Dec. 15 runoff for Corpus Christi mayor
"It ain't over till it's over."
— American baseball legend Yogi Berra
While the nation awaits a final count in the presidential election, Corpus Christi prepares for another election, a runoff between the top two vote-getters in the race for mayor: incumbent Joe McComb and challenger Paulette Guajardo. The two topped eight other candidates to merit the head-to-head battle on Dec. 15, along with runoffs for the top two vote getters in the council seats for Districts 1 and 4.
The unofficial count shows McComb with 32.9 percent of the vote and Guajardo with 32.2 percent. They are separated by 751 votes out of a total of about 103,000 cast in the 10-person race.
To win, one candidate needed 50.1 percent of the vote. Both said they fully expected the race would lead to a runoff. With Nueces County Pct. 2 Commissioner Carolyn Vaughn also in the race, the question was which of the three biggest names would be on the next ballot.
McComb has been mayor since 2017, when he won a special election followed by the general election less than a year later. The special election was called after newly elected Mayor Dan McQueen resigned in the middle of a water crisis 37 days into the job.
“Runoff here we come!” McComb posted on his Facebook page. “Thank you to everyone who has supported my campaign thus far. Your support and enthusiasm mean the world to me.”
Guajardo won her at-large City Council position in 2016.
“I have a very strong faith that I know that whatever God’s will is for me, or was for me, tonight, that I will embrace,” she said at an election party Nov. 3 at Brewster Street Ice House. “Tonight, God’s will was that I was going to be in a runoff. I’m OK with that because we’re going to win the runoff. There’s nothing in life worth fighting for that doesn’t take sacrifice.”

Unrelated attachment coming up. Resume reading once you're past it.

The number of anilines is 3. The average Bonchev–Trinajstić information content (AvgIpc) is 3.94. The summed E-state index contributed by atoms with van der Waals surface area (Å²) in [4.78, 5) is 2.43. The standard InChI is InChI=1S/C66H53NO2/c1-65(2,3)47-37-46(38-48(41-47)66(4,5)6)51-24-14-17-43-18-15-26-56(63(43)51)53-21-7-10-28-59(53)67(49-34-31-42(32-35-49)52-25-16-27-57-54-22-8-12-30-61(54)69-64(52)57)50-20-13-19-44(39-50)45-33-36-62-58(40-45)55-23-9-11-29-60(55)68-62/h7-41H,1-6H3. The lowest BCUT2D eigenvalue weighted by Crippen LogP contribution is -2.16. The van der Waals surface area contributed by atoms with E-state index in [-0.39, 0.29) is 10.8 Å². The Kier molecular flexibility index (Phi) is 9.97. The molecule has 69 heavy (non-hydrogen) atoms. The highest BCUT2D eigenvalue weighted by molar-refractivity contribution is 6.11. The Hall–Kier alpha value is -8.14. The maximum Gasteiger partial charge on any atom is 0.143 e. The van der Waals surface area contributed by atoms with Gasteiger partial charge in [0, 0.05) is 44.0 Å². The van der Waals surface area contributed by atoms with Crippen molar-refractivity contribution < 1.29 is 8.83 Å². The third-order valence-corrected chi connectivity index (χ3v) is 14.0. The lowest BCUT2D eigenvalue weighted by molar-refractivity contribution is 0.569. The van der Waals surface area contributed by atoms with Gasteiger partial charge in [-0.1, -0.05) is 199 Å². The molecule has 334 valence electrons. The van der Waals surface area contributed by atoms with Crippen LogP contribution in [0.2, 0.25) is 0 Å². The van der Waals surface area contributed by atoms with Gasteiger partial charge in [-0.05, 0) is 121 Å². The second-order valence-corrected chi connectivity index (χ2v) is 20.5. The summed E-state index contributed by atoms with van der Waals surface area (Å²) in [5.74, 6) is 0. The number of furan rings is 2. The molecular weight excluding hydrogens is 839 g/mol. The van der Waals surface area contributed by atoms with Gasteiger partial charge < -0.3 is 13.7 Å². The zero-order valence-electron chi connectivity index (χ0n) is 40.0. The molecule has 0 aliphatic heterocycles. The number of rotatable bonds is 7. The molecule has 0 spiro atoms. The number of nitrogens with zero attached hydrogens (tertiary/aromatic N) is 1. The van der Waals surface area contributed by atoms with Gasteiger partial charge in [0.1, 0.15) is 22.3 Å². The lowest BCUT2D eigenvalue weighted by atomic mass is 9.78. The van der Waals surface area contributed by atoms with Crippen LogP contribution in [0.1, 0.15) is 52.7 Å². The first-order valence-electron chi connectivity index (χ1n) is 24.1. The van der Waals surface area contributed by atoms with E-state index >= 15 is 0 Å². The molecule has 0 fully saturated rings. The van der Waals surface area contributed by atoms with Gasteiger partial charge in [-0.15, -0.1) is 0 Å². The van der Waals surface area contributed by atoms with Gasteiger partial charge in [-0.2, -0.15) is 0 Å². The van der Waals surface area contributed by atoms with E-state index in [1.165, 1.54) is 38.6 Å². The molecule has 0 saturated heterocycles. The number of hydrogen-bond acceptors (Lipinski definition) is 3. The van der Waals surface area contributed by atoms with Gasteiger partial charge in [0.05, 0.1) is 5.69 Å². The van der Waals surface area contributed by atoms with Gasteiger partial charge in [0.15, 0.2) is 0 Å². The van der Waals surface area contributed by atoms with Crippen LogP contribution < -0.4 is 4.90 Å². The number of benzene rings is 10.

Results for the other eight candidates were: Carolyn Vaughn, 16.6 percent; Priscilla Leal Gonzalez, 5.24 percent; Eric Rodriguez, 4.1 percent; Pancho Villa, 3.1 percent; Joe Michael Perez, 2.7 percent; John Medina, 2.6 percent; and Robert Seidner, 0.27 percent.
The top three vote-getters out of 13 vying for an at-large position on the council were: Michael Hunter, 20.34 percent; Mike Pusley, 20.33 percent; and former judge John Martinez, 13.39 percent. Hunter was re-elected to his position. Pusley, a former Nueces County commissioner, and Martinez will be two new faces on the nine-member panel.
Rachel Ann Caballero, who topped the four-candidate race with 39 percent of the vote, will face Billy Lerma in a bid for District 1. Lerma received 25 percent of the vote. This seat was formerly held by Everett Roy, who did not run for re-election.
A runoff will also be held for the District 4 seat, currently held by Greg Smith. None of the four candidates receive over 50 percent of the vote. Both incumbent Smith and challenger Kaylynn Paxson received around 32 percent of the vote. All three city seats will be on the Dec. 15 runoff ballot.
Ben Molina will return to his position as District 2 City Council member with 51.82 percent of the vote against his only challenger, Sylvia Campos.
Roland Barrera defeated his one opponent, Herbert Rubio, with 66.59 percent of the vote.
percent of the vote.
In District 5, Gil Hernandez retained his seat with 60.3 percent of the vote.
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